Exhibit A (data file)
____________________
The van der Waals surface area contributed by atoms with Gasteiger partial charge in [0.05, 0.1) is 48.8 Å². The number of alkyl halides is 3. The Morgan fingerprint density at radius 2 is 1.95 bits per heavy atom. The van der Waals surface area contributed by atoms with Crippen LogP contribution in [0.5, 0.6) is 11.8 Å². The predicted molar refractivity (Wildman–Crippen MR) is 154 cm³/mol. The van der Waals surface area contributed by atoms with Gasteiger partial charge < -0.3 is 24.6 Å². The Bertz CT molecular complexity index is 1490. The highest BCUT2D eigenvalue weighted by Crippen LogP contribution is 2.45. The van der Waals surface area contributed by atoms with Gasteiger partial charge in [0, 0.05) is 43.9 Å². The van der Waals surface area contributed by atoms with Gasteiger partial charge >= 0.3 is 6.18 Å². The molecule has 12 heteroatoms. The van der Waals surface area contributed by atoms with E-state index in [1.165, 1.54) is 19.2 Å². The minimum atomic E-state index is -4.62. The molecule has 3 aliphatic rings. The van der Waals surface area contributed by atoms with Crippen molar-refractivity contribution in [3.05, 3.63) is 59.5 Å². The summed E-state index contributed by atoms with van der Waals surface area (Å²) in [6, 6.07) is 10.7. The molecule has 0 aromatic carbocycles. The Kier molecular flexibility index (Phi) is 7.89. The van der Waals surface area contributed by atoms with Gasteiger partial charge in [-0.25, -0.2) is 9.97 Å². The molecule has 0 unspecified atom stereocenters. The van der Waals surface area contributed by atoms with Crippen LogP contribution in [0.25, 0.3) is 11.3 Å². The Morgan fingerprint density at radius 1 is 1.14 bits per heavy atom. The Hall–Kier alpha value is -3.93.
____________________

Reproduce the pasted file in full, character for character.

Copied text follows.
The van der Waals surface area contributed by atoms with Gasteiger partial charge in [0.05, 0.1) is 48.8 Å². The number of alkyl halides is 3. The Morgan fingerprint density at radius 2 is 1.95 bits per heavy atom. The van der Waals surface area contributed by atoms with Crippen LogP contribution in [0.5, 0.6) is 11.8 Å². The predicted molar refractivity (Wildman–Crippen MR) is 154 cm³/mol. The van der Waals surface area contributed by atoms with Gasteiger partial charge < -0.3 is 24.6 Å². The Bertz CT molecular complexity index is 1490. The highest BCUT2D eigenvalue weighted by Crippen LogP contribution is 2.45. The van der Waals surface area contributed by atoms with Gasteiger partial charge in [0, 0.05) is 43.9 Å². The van der Waals surface area contributed by atoms with Gasteiger partial charge >= 0.3 is 6.18 Å². The molecule has 12 heteroatoms. The van der Waals surface area contributed by atoms with E-state index in [1.165, 1.54) is 19.2 Å². The minimum atomic E-state index is -4.62. The molecule has 3 aliphatic rings. The van der Waals surface area contributed by atoms with Crippen molar-refractivity contribution in [3.05, 3.63) is 59.5 Å². The summed E-state index contributed by atoms with van der Waals surface area (Å²) in [6, 6.07) is 10.7. The molecule has 0 aromatic carbocycles. The Kier molecular flexibility index (Phi) is 7.89. The van der Waals surface area contributed by atoms with Gasteiger partial charge in [-0.25, -0.2) is 9.97 Å². The molecule has 0 unspecified atom stereocenters. The van der Waals surface area contributed by atoms with Crippen LogP contribution in [0.25, 0.3) is 11.3 Å². The Morgan fingerprint density at radius 1 is 1.14 bits per heavy atom. The Hall–Kier alpha value is -3.93.